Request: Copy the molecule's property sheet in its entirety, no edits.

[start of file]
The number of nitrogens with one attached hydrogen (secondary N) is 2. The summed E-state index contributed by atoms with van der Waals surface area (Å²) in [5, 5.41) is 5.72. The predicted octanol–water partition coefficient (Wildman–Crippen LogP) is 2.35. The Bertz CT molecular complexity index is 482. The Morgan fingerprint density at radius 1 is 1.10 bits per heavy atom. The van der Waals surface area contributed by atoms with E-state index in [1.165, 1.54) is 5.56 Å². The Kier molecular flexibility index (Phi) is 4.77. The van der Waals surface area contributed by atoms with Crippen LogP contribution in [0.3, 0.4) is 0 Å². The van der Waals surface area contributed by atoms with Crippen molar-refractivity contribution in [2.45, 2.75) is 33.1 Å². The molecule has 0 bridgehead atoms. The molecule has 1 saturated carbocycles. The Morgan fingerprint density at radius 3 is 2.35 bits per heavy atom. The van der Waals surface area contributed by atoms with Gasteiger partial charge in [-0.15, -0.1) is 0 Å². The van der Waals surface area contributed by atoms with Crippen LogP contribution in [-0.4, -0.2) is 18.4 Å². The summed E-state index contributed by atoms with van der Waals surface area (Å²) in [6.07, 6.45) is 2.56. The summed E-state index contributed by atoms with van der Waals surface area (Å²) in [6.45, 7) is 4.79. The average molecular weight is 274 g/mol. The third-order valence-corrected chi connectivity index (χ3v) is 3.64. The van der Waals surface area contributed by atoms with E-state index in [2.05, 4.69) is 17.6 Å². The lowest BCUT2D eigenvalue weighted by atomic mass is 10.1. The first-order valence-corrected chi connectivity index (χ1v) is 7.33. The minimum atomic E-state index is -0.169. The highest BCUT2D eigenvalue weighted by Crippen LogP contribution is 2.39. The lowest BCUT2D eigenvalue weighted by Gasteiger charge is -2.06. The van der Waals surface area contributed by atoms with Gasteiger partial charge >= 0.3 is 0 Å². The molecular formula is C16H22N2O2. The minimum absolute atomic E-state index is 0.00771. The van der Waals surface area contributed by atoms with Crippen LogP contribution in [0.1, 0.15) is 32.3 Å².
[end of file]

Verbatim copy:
The number of nitrogens with one attached hydrogen (secondary N) is 2. The summed E-state index contributed by atoms with van der Waals surface area (Å²) in [5, 5.41) is 5.72. The predicted octanol–water partition coefficient (Wildman–Crippen LogP) is 2.35. The Bertz CT molecular complexity index is 482. The Morgan fingerprint density at radius 1 is 1.10 bits per heavy atom. The van der Waals surface area contributed by atoms with E-state index in [1.165, 1.54) is 5.56 Å². The Kier molecular flexibility index (Phi) is 4.77. The van der Waals surface area contributed by atoms with Crippen LogP contribution in [0.3, 0.4) is 0 Å². The van der Waals surface area contributed by atoms with Crippen molar-refractivity contribution in [2.45, 2.75) is 33.1 Å². The molecule has 0 bridgehead atoms. The molecule has 1 saturated carbocycles. The Morgan fingerprint density at radius 3 is 2.35 bits per heavy atom. The van der Waals surface area contributed by atoms with Gasteiger partial charge in [-0.15, -0.1) is 0 Å². The van der Waals surface area contributed by atoms with Crippen LogP contribution in [-0.4, -0.2) is 18.4 Å². The summed E-state index contributed by atoms with van der Waals surface area (Å²) in [6.07, 6.45) is 2.56. The summed E-state index contributed by atoms with van der Waals surface area (Å²) in [6.45, 7) is 4.79. The average molecular weight is 274 g/mol. The third-order valence-corrected chi connectivity index (χ3v) is 3.64. The van der Waals surface area contributed by atoms with E-state index in [2.05, 4.69) is 17.6 Å². The lowest BCUT2D eigenvalue weighted by atomic mass is 10.1. The first-order valence-corrected chi connectivity index (χ1v) is 7.33. The minimum atomic E-state index is -0.169. The highest BCUT2D eigenvalue weighted by Crippen LogP contribution is 2.39. The lowest BCUT2D eigenvalue weighted by Gasteiger charge is -2.06. The van der Waals surface area contributed by atoms with Gasteiger partial charge >= 0.3 is 0 Å². The molecular formula is C16H22N2O2. The minimum absolute atomic E-state index is 0.00771. The van der Waals surface area contributed by atoms with Crippen LogP contribution in [0.1, 0.15) is 32.3 Å².